After the strengths of the first two books, as well as the opening two thirds of this volume, I would have been willing to assert that this trilogy was one of the best works ever written in fantasy. In almost all respects, I continue to believe this. However, Hobb has somewhat sadly stumbled in the concluding hundred pages, appearing to rush to resolution, as if having once predetermined that this work would be a trilogy, she could not decide to extend it into a fourth book. This is truly unfortunate, has her conclusion appears rushed and, compared to the pages preceding, loosely wrapped up, with a resolution that is only barely satisfying.

    After all the character and plot development that led up to this work, the final hundred pages seem precipitate. The main characters come together abruptly and in a way that is largely contrived, several are disposed of summarily, and everyone else lives happily ever after. While this type of fairy tale ending may satisfy some, I found the conclusion to Hobb’s earlier Farseer Trilogy far more credible. Further, the disposal of the Chalcedians, the plot against Bingtown and the Satrapy of Jamaillia, the restitution of the Vestritts, and the rescue of the fortunes of the Wild River Traders, as well as Reyn and Malta’s new identities, never reach full fruition, rather arbitrarily and hastily wrapped up as are so many other plot threads earlier so well developed and measuredly evolved, and Wintrow’s fate in particular seems atrophied. Finally, the mystery of Maulkin’s Tangle gets settled simply with a quick trip up the river.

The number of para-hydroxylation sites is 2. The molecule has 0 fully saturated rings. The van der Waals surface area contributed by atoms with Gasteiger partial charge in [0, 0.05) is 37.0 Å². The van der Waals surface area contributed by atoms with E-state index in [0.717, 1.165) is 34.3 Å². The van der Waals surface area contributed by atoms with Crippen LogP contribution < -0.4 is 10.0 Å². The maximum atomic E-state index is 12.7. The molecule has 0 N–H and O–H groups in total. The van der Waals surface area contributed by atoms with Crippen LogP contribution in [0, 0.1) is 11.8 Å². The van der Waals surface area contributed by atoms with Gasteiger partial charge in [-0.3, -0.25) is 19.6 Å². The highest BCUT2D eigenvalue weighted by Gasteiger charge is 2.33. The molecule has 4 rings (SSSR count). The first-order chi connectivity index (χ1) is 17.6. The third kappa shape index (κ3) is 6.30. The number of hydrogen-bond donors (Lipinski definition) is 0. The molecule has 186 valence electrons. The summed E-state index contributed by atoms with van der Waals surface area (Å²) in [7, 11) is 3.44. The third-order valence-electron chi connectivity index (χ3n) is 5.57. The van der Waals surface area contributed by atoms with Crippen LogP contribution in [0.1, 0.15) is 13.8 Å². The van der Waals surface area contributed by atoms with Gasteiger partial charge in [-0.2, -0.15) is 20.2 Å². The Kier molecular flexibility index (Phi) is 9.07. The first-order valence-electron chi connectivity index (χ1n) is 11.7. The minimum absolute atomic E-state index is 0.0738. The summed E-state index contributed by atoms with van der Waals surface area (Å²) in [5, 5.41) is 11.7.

While I continue to believe overall that this is one of the best works of fantasy that I have read, I nonetheless remain mildly disappointed in the ending. After the investment of time and energy, both by the author and myself, in setting up and developing a wonderful story, I can only wish that she had been willing to committ an equal amount of time and development to her ending, which would have provided the substantial balance needed to conclude this story fully. As is, the ending seems somewhat stillborn, with so much more that it could have offered. I can only say that I’m sorry.

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  4. Anonymous @ 8:18 am